Why primaries? The party's tradeoff between policy and valence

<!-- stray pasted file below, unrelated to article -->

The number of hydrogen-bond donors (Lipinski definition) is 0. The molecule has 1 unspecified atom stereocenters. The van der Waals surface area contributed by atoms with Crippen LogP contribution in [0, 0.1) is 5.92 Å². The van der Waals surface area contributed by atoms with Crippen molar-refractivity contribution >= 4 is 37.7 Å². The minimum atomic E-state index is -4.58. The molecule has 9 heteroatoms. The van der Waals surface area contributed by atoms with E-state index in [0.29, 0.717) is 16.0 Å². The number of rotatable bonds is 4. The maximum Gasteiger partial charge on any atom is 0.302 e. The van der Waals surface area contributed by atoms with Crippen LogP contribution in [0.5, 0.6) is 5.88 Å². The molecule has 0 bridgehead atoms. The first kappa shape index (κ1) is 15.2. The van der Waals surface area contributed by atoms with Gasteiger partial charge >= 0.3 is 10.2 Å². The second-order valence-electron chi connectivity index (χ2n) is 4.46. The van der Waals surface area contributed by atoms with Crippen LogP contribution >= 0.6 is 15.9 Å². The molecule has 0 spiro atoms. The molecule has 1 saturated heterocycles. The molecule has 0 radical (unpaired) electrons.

Our theory studies why and when political parties choose to hold competitive primary elections. Party leaders can decide the nomination by granting resources and endorsements to a chosen candidate. Alternatively, they can delegate the candidate selection to the party's rank and file by holding a primary election among multiple candidates. The benefit of a primary is to increase the expected valence of the nominee. Its cost is the ideology that primary voters might induce on the party's policy platform. We find that primary elections are more likely to be used when the potential primary voters are not too moderate and not too extremist. We also find that opposition parties and weak parties benefit from primaries more than incumbent parties and strong parties do. Intriguingly, extremist parties are more likely to adopt primaries than centrist parties are. Contradicting previous research, we find that primaries are more attractive when candidates' skills are less salient for voters than candidates' policies.
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